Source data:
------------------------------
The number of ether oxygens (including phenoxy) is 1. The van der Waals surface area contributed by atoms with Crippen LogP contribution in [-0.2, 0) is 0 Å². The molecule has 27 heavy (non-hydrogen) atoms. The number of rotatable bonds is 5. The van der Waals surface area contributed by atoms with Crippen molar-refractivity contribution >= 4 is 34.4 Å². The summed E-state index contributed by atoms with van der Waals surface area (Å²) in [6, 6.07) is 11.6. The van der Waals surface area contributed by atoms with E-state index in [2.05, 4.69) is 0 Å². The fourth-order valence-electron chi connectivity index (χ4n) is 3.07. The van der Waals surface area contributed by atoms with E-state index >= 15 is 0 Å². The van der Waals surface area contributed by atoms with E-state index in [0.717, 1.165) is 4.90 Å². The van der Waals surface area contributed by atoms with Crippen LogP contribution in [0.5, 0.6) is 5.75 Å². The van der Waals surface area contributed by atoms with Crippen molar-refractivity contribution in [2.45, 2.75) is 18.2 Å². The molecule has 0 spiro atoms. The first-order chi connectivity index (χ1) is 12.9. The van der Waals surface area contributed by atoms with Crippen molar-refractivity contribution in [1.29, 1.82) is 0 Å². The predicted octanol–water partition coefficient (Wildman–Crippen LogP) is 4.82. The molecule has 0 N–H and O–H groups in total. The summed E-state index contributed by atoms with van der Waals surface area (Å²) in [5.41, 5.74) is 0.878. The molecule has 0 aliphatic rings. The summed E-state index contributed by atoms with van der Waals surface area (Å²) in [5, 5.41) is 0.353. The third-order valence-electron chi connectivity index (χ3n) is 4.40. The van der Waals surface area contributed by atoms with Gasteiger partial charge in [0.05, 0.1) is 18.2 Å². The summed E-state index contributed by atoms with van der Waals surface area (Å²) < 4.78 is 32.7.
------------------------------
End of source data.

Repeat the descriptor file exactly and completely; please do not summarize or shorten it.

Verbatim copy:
The number of ether oxygens (including phenoxy) is 1. The van der Waals surface area contributed by atoms with Crippen LogP contribution in [-0.2, 0) is 0 Å². The molecule has 27 heavy (non-hydrogen) atoms. The number of rotatable bonds is 5. The van der Waals surface area contributed by atoms with Crippen molar-refractivity contribution >= 4 is 34.4 Å². The summed E-state index contributed by atoms with van der Waals surface area (Å²) in [6, 6.07) is 11.6. The van der Waals surface area contributed by atoms with E-state index in [2.05, 4.69) is 0 Å². The fourth-order valence-electron chi connectivity index (χ4n) is 3.07. The van der Waals surface area contributed by atoms with E-state index >= 15 is 0 Å². The van der Waals surface area contributed by atoms with E-state index in [0.717, 1.165) is 4.90 Å². The van der Waals surface area contributed by atoms with Crippen LogP contribution in [0.5, 0.6) is 5.75 Å². The van der Waals surface area contributed by atoms with Crippen molar-refractivity contribution in [2.45, 2.75) is 18.2 Å². The molecule has 0 spiro atoms. The first-order chi connectivity index (χ1) is 12.9. The van der Waals surface area contributed by atoms with Crippen molar-refractivity contribution in [1.29, 1.82) is 0 Å². The predicted octanol–water partition coefficient (Wildman–Crippen LogP) is 4.82. The molecule has 0 N–H and O–H groups in total. The summed E-state index contributed by atoms with van der Waals surface area (Å²) in [5.41, 5.74) is 0.878. The molecule has 0 aliphatic rings. The summed E-state index contributed by atoms with van der Waals surface area (Å²) in [5, 5.41) is 0.353. The third-order valence-electron chi connectivity index (χ3n) is 4.40. The van der Waals surface area contributed by atoms with Gasteiger partial charge in [0.05, 0.1) is 18.2 Å². The summed E-state index contributed by atoms with van der Waals surface area (Å²) < 4.78 is 32.7.